Hard Work

“She works hard.” In our Australian context, this sentence can be very loaded. It might mean “She’s not the brightest spark, there really isn’t much going on up there, but she tries hard.” Or, “Sure, she does well and got a high distinction in Corporations Law, but she doesn’t really have a life.” Of course, sometimes “She works hard” isn’t a negative statement at all.

Here in China, I’ve never heard “She works hard” used in a context other than one filled with admiration, the implication being we should all be more like her. Not only that, but when asked what the biggest differences are between English and the Chinese language, I realised one of the biggest differences is the sheer amount of vocabulary in Chinese that relates to perseverance.

One of the most commonly used words isn’t even really translatable. “The ability to eat bitterness” is used in all sorts of contexts. “If you want to get into a good university in China, you have to be able to eat bitterness” (ie. you have to be able to study hard). “The aid workers who helped recover the bodies of those lost in the earthquake ate a lot of bitterness” (ie. the aid workers underwent a lot). “Those who fear eating bitterness will not achieve anything great” (ie. those who fear hardship will not achieve anything great).

Then there are about ten words for “diligent” in the Chinese dictionary – which overlap with the ability to “bear hardship”, which is also well represented in the dictionary. There’s also internet slang which is half English, half Chinese and ancient Chinese idioms about grinding iron pestles into needles, wise men who move mountains one stalk of grass at a time and filling up oceans with pebbles  I’m sure we could all think of similar words and sayings in English but I don’t think we could think of nearly as many, nor would they be as standardised as the Chinese sayings. American kids might be familiar with “The Little Engine that Could” but are all Australian kids? When making this observation to my Chinese friends, they say it’s part of the “Chinese spirit” plus China’s still a developing country. Did American English or Australian English used to have widely known stories about filling up oceans with pebbles? As China develops, will they slowly loose these types of stories? My Chinese friends tell me stories about high school days where they sat at their desks from 6am-10pm, living in 16 people dorms, where the electricity would go out at 11pm, but where people would sneak into the bathrooms to continue studying since the lights stay on all night there. One of my friends told me her grandma taught her to sleep with thick, uneven cardboard under her back so that she would wake up early to fit in some extra study. I’ve heard stories about my friends memorising dictionaries and bringing needles to class to prick themselves as they fall asleep due to only sleeping 2 hours a night.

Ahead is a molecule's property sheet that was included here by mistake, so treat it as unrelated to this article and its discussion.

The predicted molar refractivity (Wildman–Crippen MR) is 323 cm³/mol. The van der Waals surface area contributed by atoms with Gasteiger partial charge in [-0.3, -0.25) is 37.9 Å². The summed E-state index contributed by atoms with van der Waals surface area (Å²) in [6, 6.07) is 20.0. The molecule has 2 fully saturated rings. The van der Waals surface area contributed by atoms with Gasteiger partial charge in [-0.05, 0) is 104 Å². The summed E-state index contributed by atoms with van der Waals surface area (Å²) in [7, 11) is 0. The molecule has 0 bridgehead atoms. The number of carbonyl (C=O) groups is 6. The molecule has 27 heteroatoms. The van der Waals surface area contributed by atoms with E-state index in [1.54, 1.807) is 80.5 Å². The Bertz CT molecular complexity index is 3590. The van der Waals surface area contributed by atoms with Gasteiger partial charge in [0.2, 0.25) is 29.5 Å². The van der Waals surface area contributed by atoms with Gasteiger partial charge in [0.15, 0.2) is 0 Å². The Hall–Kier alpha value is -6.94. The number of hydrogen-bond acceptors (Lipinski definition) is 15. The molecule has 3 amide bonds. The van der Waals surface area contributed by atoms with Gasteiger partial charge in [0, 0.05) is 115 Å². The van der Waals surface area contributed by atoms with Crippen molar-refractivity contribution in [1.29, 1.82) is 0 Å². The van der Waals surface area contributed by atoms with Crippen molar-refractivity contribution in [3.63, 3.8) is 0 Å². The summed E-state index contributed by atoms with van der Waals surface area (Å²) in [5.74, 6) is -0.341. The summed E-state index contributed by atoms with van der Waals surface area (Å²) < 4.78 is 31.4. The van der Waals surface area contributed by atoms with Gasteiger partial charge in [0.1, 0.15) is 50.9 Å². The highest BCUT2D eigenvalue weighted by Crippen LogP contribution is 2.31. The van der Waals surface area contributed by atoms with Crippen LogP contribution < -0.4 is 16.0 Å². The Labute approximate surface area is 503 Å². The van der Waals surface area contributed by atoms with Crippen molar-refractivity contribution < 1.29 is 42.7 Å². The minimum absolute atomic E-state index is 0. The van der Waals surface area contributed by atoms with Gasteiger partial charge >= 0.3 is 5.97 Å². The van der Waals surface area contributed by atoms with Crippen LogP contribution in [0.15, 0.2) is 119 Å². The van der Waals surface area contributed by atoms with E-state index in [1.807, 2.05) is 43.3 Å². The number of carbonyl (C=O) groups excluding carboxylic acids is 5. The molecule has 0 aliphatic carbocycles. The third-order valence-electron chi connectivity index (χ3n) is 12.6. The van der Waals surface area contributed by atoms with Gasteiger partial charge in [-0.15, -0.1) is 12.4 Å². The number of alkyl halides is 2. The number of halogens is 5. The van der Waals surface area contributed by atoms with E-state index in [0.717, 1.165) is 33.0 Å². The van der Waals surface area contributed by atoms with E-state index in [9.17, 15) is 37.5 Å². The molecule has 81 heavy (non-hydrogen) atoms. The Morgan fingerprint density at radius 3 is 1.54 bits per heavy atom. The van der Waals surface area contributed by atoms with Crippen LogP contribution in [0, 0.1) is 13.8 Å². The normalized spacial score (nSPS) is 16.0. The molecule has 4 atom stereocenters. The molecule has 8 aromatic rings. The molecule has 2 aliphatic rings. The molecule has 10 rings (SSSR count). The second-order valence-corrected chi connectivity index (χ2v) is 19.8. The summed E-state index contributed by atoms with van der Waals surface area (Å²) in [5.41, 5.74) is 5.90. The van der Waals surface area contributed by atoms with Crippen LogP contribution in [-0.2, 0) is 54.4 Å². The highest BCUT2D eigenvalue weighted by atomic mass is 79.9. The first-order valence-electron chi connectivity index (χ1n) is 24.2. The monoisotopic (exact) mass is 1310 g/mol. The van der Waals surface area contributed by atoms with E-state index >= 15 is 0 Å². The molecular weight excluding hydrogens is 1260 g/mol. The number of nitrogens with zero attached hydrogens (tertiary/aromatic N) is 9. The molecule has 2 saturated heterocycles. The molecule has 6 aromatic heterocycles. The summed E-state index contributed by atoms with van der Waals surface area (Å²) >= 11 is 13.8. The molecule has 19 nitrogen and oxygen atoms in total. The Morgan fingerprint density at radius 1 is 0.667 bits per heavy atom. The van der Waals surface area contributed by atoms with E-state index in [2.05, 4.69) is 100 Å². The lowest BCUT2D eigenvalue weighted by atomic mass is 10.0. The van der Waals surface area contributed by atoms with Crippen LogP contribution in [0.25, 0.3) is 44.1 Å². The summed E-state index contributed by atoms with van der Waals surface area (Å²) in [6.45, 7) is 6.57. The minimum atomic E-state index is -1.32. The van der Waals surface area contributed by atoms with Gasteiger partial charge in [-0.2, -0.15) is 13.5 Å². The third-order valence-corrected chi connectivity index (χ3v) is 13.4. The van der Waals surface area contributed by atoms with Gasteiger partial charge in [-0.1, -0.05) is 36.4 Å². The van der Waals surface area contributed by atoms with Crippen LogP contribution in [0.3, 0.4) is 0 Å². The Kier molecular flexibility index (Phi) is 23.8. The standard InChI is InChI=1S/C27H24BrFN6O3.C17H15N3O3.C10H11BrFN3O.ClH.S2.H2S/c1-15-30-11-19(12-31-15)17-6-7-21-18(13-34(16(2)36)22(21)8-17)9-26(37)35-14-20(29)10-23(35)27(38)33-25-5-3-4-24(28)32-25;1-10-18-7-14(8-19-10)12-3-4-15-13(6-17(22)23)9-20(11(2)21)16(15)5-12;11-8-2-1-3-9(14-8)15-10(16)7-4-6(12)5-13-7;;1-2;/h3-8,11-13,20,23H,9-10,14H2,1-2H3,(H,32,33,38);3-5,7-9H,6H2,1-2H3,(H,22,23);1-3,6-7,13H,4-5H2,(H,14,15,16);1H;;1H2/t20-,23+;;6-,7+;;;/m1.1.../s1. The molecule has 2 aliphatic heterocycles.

My 12 year old cousin looked at me incredulously when I was surprised he had homework over the winter holidays. “Of course, why wouldn’t I? I have 60 pages of revision questions”. Due to a national, standardised curriculum, almost all Chinese children in Year One read a children’s story about a boy, Kuang Heng, who loved to study, but whose family was so poor that they couldn’t afford electricity.  So what happened? He chiselled a hole in the wall and used his neighbour’s light to study.

It really brings a whole new meaning to working hard.


We acknowledge the Ngunnawal and Ngambri people, who are the Traditional Custodians of the land on which Woroni, Woroni Radio and Woroni TV are created, edited, published, printed and distributed. We pay our respects to Elders past and present. We acknowledge that the name Woroni was taken from the Wadi Wadi Nation without permission, and we are striving to do better for future reconciliation.